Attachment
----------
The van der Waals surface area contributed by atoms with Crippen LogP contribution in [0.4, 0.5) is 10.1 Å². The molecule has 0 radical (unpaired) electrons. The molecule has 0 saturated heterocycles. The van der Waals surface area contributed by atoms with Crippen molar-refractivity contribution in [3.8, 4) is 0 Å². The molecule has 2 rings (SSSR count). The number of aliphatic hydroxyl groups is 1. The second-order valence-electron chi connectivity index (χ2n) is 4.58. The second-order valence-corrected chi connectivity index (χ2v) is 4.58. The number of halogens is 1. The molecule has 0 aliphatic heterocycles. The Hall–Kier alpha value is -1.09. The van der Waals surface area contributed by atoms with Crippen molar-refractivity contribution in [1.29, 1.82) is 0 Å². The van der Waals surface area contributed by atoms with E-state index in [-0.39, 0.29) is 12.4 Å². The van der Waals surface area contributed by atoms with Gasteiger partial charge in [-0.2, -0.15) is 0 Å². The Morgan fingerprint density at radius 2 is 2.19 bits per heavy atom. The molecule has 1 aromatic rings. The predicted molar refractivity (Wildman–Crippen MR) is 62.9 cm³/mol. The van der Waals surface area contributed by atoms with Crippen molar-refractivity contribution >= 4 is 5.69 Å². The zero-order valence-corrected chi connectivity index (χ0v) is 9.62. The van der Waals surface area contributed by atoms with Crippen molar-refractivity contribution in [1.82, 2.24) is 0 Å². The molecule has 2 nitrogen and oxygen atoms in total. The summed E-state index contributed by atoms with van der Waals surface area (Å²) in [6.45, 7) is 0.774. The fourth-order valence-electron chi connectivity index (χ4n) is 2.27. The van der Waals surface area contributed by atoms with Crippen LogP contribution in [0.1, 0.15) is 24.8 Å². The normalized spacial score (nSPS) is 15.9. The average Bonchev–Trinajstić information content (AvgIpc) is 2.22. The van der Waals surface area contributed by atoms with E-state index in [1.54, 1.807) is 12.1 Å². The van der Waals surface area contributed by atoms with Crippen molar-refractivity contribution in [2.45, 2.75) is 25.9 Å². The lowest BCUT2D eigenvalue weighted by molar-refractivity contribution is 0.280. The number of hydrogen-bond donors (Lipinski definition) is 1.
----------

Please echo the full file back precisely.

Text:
The van der Waals surface area contributed by atoms with Crippen LogP contribution in [0.4, 0.5) is 10.1 Å². The molecule has 0 radical (unpaired) electrons. The molecule has 0 saturated heterocycles. The van der Waals surface area contributed by atoms with Crippen molar-refractivity contribution in [3.8, 4) is 0 Å². The molecule has 2 rings (SSSR count). The number of aliphatic hydroxyl groups is 1. The second-order valence-electron chi connectivity index (χ2n) is 4.58. The second-order valence-corrected chi connectivity index (χ2v) is 4.58. The number of halogens is 1. The molecule has 0 aliphatic heterocycles. The Hall–Kier alpha value is -1.09. The van der Waals surface area contributed by atoms with Crippen molar-refractivity contribution in [1.29, 1.82) is 0 Å². The van der Waals surface area contributed by atoms with E-state index in [-0.39, 0.29) is 12.4 Å². The van der Waals surface area contributed by atoms with Gasteiger partial charge in [-0.2, -0.15) is 0 Å². The Morgan fingerprint density at radius 2 is 2.19 bits per heavy atom. The molecule has 1 aromatic rings. The predicted molar refractivity (Wildman–Crippen MR) is 62.9 cm³/mol. The van der Waals surface area contributed by atoms with Crippen molar-refractivity contribution >= 4 is 5.69 Å². The zero-order valence-corrected chi connectivity index (χ0v) is 9.62. The van der Waals surface area contributed by atoms with Crippen molar-refractivity contribution in [1.82, 2.24) is 0 Å². The molecule has 2 nitrogen and oxygen atoms in total. The summed E-state index contributed by atoms with van der Waals surface area (Å²) in [6.45, 7) is 0.774. The fourth-order valence-electron chi connectivity index (χ4n) is 2.27. The van der Waals surface area contributed by atoms with Crippen LogP contribution in [0.1, 0.15) is 24.8 Å². The normalized spacial score (nSPS) is 15.9. The average Bonchev–Trinajstić information content (AvgIpc) is 2.22. The van der Waals surface area contributed by atoms with E-state index in [1.54, 1.807) is 12.1 Å². The van der Waals surface area contributed by atoms with Crippen molar-refractivity contribution in [2.45, 2.75) is 25.9 Å². The lowest BCUT2D eigenvalue weighted by molar-refractivity contribution is 0.280. The number of hydrogen-bond donors (Lipinski definition) is 1.